In Venture Capital, it is well know that the CEOs of companies typically come from three backgrounds. They are R&D people. Or they are product people. Or they are sales people. Very rarely they are just people from admin, finance, processes, or human resources.
If the CEOs are from these three backgrounds and the CEOs drive the DNA of a company, that leads to very different three types of companies.
The R&D organization. The product organization. And the sales organization. In all three cases, the one thing defines the core and competency of the business and everything else is built around it.
Due to humans liking people who are just like them, a sales organization will focus a lot on hiring good sales people all throughout the organization. Sales people who can sell themselves to the CEO for being good at sales. Engineers who can sell their talent and work. Managers who sell their story and successes well. Sales organizations are not companis that are focused on fundamentals. That would be more of an R&D organization. They are more about making a good impression everywhere. They can be come empty and political. But as a benefit, they typically are laser focused on how to get to a sale fast. Getting to results fast.
In the ideal case, the sales organization takes its time to get to a sellable product. But once it does, it enjoys speed, growth, execution. It will always have operational risk, product risk, customer acquisition and retention risk. But it will always be active and moving.
Technically, it might not matter the the sales-driven CEO what he is selling. He might be more likely to pivot if it seems reasonable. He will be less committed to anything particular. Decisions may change fast and be reversed. Direction of the company might be oscilating or even jumpy.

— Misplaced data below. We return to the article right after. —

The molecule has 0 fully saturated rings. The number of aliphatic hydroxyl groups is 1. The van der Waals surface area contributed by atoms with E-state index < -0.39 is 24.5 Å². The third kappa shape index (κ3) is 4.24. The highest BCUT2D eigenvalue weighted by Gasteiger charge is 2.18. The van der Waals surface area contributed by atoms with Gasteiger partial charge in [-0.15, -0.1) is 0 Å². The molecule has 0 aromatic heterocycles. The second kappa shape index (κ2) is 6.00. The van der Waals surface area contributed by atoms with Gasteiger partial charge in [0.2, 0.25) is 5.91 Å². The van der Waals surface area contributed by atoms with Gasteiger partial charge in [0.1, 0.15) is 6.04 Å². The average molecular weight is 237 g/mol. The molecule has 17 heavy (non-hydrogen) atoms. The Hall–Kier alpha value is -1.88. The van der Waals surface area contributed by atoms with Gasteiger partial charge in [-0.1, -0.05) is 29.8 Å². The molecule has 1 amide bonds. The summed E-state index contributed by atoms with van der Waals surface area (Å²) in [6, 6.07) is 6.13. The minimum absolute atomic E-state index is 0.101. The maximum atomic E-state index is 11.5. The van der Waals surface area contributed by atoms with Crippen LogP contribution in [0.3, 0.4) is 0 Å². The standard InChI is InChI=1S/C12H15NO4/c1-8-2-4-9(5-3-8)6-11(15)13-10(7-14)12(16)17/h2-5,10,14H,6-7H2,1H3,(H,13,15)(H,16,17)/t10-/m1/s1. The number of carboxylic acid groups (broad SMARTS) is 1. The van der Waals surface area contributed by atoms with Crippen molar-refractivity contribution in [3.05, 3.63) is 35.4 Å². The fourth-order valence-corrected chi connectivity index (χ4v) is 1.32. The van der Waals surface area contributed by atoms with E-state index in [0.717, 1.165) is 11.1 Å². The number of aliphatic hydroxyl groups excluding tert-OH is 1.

Since the start-up CEO coming from sales still wants to run a business, he will choose a product or R&D person as co-founder. Most likely, the sales CEO will overlook product management as a key function and will see only a need for R&D to deliver on the market signals he sees in his sales talks. The customer gets what he is willing to pay for. The intrinsic value offered in the product that creates sticky customers and happy customers is not important for the sales CEO. If the customer says he wants a big fat butter bread. He gets a big fat butter bread.
This might sound like a laser focus on what the market demands. This also fails to acknowledge that buyers are not always able to make good decisions. In a competitive environment, the word of mouth, the industry penetration and stickness will be won by the company that builds the better overall product that solves the customer problem better. This is a risk for the sales founder.
An R&D organization basically is founded by your typical R&D prodigy that wants to deliver a technically perfect solution to the customer. You want the fastest CPU ever on the planet and you want it to be small and not overheat? The CTO-CEO delivers. But then . . .
The CTO CEO wants a sales guy to get his product sold. But because he does not know which market to address and how to uncover the market, he gets just one random sales guy that oversold himself believing in the product. And then two people who do not know how to measure market demand, user pain and so forth are trying to place a technical product which might not be in demand at all into a market a sales co-founder knows but might not be the best from an overall go to market perspective.